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Going hands free?

You have less than a month to begin complying with new provincial legislation which places a complete ban on drivers of any motor vehicle from hands use of an electronic device.

The legislation, introduced in B.C. late last year, came into effect January 1. Police will begin issuing tickets February 1, after a one month grace period.

Central Okanagan Traffic Services Staff Sergeant, Al Dengis, says police will be conducting what he calls 'enforcement education' during the month of January.

"Those that we find committing the offence will be issued with a written warning advising them of the offence they have committed," says Dengis.

"As of the first of February, that's when the charge process will begin."

Motorists found in violation of the legislation after February 1 will face a fine of $167.

"If police are able to prove you were texting or receiving an email through your device, it will also include three demerit points against your driving record."

Dengis says the ban on hand-held devices goes beyond just cell phones.

"Electronic devices are considered to be cell phones, PDAs, Blackberrys, IPods, MP3s or any other electronic device you may hold in your hand while operating a motor vehicle."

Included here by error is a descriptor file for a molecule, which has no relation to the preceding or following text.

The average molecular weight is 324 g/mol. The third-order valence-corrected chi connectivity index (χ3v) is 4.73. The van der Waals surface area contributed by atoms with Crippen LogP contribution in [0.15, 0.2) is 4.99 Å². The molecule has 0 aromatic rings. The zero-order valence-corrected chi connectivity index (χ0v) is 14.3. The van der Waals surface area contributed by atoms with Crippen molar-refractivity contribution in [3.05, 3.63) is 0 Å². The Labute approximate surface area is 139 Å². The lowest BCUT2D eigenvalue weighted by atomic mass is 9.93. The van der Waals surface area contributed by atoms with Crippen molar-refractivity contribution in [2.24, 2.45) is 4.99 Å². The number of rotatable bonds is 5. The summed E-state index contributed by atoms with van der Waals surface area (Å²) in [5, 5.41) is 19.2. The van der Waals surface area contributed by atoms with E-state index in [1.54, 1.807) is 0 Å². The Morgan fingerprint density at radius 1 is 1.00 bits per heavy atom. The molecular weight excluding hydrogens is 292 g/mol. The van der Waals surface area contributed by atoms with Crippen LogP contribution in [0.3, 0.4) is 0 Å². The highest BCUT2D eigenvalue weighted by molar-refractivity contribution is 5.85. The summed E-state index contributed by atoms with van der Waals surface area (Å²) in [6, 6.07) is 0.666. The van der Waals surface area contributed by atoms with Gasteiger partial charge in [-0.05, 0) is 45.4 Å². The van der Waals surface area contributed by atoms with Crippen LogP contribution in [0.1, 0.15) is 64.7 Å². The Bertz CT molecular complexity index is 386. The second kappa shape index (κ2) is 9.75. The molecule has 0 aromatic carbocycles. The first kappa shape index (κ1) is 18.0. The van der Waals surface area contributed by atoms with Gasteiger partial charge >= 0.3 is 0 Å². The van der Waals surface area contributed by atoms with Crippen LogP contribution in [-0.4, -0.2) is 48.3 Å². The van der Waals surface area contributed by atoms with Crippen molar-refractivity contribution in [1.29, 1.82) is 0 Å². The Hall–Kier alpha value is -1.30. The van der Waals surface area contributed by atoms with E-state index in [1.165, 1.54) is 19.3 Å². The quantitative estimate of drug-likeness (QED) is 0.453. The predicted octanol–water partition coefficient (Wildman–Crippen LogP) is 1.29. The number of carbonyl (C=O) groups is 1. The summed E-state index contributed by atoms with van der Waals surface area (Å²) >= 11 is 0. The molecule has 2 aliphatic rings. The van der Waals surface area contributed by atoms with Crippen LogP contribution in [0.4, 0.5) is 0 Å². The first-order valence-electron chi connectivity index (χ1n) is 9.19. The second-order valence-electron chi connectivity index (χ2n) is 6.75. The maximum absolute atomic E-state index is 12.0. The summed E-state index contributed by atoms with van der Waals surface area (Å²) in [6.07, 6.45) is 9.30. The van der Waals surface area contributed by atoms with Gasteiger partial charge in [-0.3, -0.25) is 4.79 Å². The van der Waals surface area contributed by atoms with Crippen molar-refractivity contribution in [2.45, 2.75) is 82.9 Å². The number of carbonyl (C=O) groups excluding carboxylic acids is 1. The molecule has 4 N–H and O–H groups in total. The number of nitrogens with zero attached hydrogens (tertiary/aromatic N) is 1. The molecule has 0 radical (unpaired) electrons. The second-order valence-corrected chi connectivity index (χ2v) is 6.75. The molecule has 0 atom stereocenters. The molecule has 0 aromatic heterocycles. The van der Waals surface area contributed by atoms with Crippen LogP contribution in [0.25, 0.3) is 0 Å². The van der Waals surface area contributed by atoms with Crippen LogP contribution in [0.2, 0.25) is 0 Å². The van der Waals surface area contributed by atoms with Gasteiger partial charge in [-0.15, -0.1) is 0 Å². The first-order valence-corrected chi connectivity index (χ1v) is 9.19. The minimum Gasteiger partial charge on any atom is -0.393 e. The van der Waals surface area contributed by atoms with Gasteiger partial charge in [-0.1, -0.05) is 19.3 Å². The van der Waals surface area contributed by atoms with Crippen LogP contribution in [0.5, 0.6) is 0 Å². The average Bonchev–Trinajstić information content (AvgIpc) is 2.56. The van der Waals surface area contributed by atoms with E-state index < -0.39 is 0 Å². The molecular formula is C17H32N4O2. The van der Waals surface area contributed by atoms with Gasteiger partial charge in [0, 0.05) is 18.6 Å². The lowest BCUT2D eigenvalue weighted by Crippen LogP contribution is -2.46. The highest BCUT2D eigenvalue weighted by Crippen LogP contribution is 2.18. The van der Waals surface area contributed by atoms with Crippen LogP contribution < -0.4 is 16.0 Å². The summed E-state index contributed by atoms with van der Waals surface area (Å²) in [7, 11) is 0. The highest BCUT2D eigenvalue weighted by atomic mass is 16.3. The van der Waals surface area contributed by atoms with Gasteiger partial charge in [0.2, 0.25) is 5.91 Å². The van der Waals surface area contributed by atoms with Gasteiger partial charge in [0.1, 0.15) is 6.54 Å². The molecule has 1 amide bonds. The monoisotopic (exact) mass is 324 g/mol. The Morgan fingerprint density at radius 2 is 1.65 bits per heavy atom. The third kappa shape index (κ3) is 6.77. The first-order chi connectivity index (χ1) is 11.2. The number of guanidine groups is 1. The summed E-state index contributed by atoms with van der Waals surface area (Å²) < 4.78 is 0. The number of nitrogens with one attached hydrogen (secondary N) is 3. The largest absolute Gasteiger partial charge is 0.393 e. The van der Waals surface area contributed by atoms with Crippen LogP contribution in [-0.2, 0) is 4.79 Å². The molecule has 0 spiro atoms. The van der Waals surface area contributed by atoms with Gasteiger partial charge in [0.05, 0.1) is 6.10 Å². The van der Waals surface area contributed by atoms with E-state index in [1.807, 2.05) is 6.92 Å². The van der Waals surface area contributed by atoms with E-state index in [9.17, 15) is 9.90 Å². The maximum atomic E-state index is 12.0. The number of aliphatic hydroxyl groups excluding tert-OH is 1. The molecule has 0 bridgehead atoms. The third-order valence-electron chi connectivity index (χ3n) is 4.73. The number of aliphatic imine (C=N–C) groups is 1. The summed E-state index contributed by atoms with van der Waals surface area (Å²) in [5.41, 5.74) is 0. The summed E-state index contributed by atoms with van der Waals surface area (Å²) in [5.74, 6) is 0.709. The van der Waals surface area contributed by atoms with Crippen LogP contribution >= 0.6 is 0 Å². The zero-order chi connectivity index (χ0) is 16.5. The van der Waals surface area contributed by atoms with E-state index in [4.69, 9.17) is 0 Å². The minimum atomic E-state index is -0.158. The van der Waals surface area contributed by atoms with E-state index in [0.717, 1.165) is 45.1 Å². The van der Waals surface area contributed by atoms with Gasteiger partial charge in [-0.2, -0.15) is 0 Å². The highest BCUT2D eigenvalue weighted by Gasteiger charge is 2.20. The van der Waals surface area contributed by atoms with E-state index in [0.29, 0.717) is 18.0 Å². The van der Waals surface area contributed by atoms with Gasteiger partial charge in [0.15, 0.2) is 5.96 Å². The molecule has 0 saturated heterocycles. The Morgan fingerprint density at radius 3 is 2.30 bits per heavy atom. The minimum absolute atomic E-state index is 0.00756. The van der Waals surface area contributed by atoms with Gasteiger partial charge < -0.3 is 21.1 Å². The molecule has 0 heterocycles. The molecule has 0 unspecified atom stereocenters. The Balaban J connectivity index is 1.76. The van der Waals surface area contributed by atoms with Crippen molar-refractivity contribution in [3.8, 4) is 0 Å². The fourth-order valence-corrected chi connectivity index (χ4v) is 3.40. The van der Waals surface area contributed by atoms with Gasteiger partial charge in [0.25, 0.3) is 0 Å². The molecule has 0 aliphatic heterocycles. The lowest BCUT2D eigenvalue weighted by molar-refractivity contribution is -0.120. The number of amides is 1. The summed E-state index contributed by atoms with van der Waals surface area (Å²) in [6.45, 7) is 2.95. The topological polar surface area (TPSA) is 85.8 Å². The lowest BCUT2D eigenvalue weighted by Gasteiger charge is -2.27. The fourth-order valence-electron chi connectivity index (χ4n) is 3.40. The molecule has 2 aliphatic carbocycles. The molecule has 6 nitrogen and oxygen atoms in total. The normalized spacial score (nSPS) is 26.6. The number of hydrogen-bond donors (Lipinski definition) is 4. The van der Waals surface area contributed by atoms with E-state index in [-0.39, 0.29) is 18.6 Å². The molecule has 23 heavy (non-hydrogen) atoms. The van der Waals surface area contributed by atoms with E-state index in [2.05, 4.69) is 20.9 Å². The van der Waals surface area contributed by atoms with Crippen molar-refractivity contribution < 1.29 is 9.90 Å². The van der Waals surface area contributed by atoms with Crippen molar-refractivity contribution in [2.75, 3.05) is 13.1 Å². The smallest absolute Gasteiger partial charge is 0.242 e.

He says the exceptions to the new legislation is that drivers may use hands-free or one-touch technology.

"Essentially, the legislation bans a driver from holding, operating, communicating or watching the screen of a hand held communication device. They cannot send or receive text messages from those hand held devices."

Dengis adds that the legislation is worded in such a way that police do not have to see a driver using a hand-held device, only holding it in order to issue a ticket.

He says those drivers under the Graduated Licensing Program are completely banned from using any electronic device, hands-free or hand-held unless they are parked at the side of a roadway.

Under the current legislation, emergency services personnel, police, fire and ambulance workers, are exempt from the law.

While police engage in a public awareness campaign, retailers are having a hard time keeping hands-free devices on the shelves.

Kris Grain at Wood Communications in Kelowna says hands-free devices have been flying off the shelf since before Christmas.

"Some days we run out and other days we just stay ahead of the demand," says Grain.

"It's a good thing we are getting new shipments in every day."

Grain says some people are waiting until the last minute (February 1) to dive into the new technology.

"We tell people they shouldn't wait. They should get used to using it before the law comes into effect."

For people who have not inquired yet, Grain says Bluetooth units are less expensive than most people think.

"We can get people into a headset starting at about $39. Vehicle packages run from $89 to $99 depending on need."

Grain adds that Bluetooth technology is the same whether people are running with an older phone or the latest and greatest.


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